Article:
Scott: If you could give one piece of advice, what would it be?
“‘Would you tell me, please, which way I ought to go from here?’ said Alice.
‘That depends a good deal on where you want to get to,’ said the Cat.
‘I don’t much care where—’ said Alice.
‘Then it doesn’t matter which way you go,’ said the Cat.”
–Lewis Carroll, Alice’s Adventures in Wonderland
What an amazing quote! My takeaway is that if you have clear direction, you can achieve whatever you set out to do.
Scott: Where are you originally from?
Lowell: Issaquah/Preston/Enumclaw, WA.
Scott: What’s the weirdest thing you’ve ever eaten?
Lowell: Chicken feet at Dim Sum in Vancouver, BC.
Scott: How was it?
Scott: What’s your hidden talent?
Lowell: I took up the guitar about 20 years ago and have steadily improved. My next level goal is to start playing acoustic sets at local venues.
Scott: What is the last experience that made you a stronger person?
Lowell: Coaching my son’s basketball team. Patience and repetition!
Scott: Merriman has employees take the StrengthsFinder quiz so we can understand how to best work with each other. What are your top five strengths?
Achiever: Those with the Achiever theme have a constant need for achievement. Every day they need to achieve, no matter how small. They take immense satisfaction in being busy and productive.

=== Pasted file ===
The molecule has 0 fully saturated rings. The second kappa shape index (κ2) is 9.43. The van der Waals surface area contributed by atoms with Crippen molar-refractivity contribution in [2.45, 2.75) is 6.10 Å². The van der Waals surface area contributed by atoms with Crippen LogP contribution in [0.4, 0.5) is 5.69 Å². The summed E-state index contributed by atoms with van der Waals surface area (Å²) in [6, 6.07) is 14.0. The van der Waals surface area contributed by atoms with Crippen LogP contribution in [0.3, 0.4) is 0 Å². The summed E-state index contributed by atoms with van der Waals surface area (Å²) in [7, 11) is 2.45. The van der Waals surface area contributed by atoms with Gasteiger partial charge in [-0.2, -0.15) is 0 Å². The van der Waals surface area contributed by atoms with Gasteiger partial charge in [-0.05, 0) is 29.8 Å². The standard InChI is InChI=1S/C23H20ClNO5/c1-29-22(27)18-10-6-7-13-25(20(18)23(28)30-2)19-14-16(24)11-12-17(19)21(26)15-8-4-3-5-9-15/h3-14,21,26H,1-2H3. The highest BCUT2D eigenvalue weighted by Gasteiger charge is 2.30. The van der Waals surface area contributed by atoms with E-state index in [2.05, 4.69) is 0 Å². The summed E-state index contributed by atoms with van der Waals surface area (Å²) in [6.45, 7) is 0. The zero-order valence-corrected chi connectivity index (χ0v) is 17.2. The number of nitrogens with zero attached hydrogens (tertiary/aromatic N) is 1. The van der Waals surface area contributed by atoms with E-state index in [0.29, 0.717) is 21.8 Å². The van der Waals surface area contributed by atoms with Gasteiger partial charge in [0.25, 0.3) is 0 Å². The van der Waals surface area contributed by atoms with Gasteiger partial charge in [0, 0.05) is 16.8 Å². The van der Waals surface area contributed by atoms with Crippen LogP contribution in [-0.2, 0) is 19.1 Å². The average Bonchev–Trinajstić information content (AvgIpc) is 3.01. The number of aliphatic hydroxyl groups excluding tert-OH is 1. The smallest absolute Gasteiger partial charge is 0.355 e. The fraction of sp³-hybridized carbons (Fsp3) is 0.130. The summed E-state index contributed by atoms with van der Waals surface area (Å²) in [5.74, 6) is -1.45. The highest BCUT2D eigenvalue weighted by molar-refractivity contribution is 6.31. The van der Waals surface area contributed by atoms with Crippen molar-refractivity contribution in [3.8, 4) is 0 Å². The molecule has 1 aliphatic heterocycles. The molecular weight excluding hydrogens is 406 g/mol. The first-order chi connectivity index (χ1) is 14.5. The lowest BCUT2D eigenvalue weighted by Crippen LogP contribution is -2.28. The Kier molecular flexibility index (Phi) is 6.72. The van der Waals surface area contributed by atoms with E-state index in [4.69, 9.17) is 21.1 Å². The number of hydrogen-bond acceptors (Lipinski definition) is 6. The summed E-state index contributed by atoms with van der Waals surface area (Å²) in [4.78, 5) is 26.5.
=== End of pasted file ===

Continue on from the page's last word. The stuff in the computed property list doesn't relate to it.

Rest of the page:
Learner: Those with the Learner theme love to learn. The process, more than the content or the results, is especially exciting for them.
Self-Assurance: People with this strength feel confident in their ability to take risks and manage their own lives. They have an inner compass that gives them certainty in their decisions.
Competition: People exceptionally talented in the Competition theme measure their progress against the performance of others. They strive to win first place and revel in contests.
Focus: People exceptionally talented in the Focus theme can take a direction, follow through, and make the corrections necessary to stay on track. They prioritize, then act.
Maui was always a favorite vacation spot of mine growing up. One of the best parts was my aunt and uncle’s snorkel business. We would wake up early for the calm water, quickly eat a pineapple donut for breakfast, and set sail. Having been in business for decades, they knew the island well. Whatever you were looking for (or not looking for, like sharks), they could find it.
Thirty years later, I am now taking my family to Hawaii. While we still enjoy the water and all it has to offer, things have changed, most notably the coral reefs and the ecosystems they support. (more…)
This post was co-authored by Wealth Advisor Lowell Parker, CFP® and Information Systems Manager Rodney Gonzales.